I am now outsourcing my social media, my BFS newsletter, blog carnival submissions to Melissa Batai at Mom’s Plans, niche site development for 6 new niche sites, my backups and back end work, and any sponsored posts. Plus, Jesse and I are buying up at least 1-2 dormant sites a month to grow our online empire, although we took a break in November. I am trying to keep my overall spending to less than 15% of what I bring in for right now just to help me feel comfortable. I always hope the niche sites and the blogs I buy in order to expand end up making me some money in the long run since they cost me a bunch right off the bat. So far, so good.

November 2011 Net Income = $10,196.85

Please keep in mind a third of that is being put away for taxes. BUT WOOT!!! Since this is the third month in a row that I beat the $10,000 mark, that is what I am aiming for from here on out.

Any recommendations, questions, comments, or anything?

Blog Must-Haves – Privacy Policy, Disclosure Policy, and a Disclaimer

In case you didn’t know, if you own a blog, you do need a publicly displayed Privacy Policy and Disclosure Policy.  I put them under my “Other Info” tab.  I also have a disclaimer displayed sitewide on my sites’ right sidebars as well.  I personally was caught off guard with these necessary steps after starting Budgeting in the Fun Stuff in February 2010.  I did not pay attention to Google Adsense’s fine print or anything else apparently, but thankfully a friend clued me in a couple of months after I started. 

The good news is that these are all REALLY easy to add.

Here’s a sample of the Privacy Policy Google requires if you use Adsense – feel free to cut and paste if you wish:

—–

Privacy Policy

Personal Information Collected on this Website
No personally-identifiable information is collected on this website from persons that browse our website. The only personally-identifiable information collected on this website is gathered in our comment area, where fields are provided so that you can provide your name and email address to leave a comment. We collect this information so that we can respond to the comments or questions that you post.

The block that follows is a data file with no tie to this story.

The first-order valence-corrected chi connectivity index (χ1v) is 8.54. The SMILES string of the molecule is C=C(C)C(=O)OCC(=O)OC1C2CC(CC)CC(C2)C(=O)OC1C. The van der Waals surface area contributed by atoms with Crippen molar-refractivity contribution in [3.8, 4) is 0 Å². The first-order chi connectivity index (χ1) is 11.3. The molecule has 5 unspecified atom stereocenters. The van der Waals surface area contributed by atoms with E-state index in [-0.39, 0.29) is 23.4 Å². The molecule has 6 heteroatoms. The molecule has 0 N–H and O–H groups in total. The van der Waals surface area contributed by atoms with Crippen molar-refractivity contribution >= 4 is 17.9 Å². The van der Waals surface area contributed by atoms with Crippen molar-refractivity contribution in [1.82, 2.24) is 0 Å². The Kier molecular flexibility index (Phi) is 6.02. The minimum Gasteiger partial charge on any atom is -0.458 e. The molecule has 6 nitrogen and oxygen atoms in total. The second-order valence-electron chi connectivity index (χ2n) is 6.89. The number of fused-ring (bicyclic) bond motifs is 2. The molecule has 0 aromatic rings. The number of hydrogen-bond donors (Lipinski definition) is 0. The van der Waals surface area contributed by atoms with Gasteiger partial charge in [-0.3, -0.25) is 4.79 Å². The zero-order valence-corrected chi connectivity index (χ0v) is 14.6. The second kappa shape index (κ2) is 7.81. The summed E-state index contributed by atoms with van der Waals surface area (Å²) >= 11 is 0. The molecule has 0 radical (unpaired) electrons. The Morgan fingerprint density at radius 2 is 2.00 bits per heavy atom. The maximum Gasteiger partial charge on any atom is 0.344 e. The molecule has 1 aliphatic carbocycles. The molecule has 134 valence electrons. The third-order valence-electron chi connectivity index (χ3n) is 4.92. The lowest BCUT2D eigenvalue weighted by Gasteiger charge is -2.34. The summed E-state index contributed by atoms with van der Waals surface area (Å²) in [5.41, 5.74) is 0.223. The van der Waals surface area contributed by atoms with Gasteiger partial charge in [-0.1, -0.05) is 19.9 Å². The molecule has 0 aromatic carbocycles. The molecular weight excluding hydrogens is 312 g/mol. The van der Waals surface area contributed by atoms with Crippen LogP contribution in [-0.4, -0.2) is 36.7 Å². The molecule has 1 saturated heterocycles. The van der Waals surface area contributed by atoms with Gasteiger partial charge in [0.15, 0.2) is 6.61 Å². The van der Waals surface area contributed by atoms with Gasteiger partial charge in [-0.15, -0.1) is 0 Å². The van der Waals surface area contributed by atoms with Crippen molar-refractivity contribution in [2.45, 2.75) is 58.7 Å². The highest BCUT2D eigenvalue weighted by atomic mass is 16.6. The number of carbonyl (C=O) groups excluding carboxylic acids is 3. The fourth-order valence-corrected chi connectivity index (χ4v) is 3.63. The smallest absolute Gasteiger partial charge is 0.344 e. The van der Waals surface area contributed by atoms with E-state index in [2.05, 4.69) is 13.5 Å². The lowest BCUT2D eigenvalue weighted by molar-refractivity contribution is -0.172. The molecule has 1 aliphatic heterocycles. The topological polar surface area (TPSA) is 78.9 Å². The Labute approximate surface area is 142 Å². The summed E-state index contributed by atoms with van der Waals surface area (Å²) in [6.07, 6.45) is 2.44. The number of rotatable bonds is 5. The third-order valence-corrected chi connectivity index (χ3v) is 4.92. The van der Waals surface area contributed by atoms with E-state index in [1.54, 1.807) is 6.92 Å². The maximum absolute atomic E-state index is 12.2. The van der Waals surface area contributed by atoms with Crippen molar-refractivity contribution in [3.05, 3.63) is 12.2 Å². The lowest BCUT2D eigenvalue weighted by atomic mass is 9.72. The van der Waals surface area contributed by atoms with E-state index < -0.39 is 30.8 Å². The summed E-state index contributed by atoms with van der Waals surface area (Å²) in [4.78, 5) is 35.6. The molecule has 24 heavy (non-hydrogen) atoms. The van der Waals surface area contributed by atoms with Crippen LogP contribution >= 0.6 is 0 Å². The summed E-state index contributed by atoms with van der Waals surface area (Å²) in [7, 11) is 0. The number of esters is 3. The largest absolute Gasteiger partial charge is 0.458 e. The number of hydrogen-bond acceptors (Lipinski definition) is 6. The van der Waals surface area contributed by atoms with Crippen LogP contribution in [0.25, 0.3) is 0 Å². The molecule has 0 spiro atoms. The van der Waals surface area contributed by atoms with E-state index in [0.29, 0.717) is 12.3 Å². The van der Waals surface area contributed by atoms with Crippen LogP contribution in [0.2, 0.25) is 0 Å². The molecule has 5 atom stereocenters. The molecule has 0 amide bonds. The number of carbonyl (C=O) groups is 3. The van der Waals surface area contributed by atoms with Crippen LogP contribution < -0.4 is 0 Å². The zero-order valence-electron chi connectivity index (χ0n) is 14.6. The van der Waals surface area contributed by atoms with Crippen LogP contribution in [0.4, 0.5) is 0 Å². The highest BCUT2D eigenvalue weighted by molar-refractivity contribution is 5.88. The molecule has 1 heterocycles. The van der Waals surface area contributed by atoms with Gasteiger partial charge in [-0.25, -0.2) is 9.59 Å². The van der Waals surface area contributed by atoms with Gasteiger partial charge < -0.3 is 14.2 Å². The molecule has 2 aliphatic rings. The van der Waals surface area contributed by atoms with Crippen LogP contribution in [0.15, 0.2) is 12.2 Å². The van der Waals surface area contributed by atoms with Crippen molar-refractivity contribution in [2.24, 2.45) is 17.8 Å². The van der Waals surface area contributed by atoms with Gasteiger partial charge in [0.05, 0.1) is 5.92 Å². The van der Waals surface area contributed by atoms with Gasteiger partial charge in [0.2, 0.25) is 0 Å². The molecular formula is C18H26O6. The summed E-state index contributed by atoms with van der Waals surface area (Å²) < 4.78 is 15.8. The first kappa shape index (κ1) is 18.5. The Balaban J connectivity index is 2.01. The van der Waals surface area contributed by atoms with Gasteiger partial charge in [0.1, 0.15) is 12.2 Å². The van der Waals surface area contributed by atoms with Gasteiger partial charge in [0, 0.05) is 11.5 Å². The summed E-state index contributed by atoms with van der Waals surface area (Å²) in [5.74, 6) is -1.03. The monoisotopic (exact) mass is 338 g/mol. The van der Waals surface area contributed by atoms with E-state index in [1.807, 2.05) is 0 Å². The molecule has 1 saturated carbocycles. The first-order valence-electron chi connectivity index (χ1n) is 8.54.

Anonymous Information Collected on this Website
We record anonymous data. Most of the information that we collect from this website is anonymous information, such as the pages you visit. Other anonymous data we may collect might include the name of your internet service provider, the website that you used to link to our site, the websites that you visit from our site, and your IP address. The data is used for statistical purposes, but you, as the individual user, remain anonymous. We use this anonymous information to help improve the content of this site and to compile aggregate statistics about individuals using our site for internal market research purposes.

Cookies
We use cookies on this website. We use Google, as a third party advertising company to serve ads when you visit our website. Google a DoubleClick DART cookie to serve ads to you based on visit to this sites and other sites on the Internet. If you would like more information about this practice and to know your choices about not having this information used by these Google, click here.

—–

For the disclosure page, I’d suggest going to http://www.disclosurepolicy.org and using it to create your own.  Here is the one I use here at How I Make Money Blogging:

Disclosure Policy

This policy is valid from 20 June 2011

This blog is a personal blog written and edited by me. For questions about this blog, please contact Crystal at budgetingfunstuff *at* gmail *dot* com.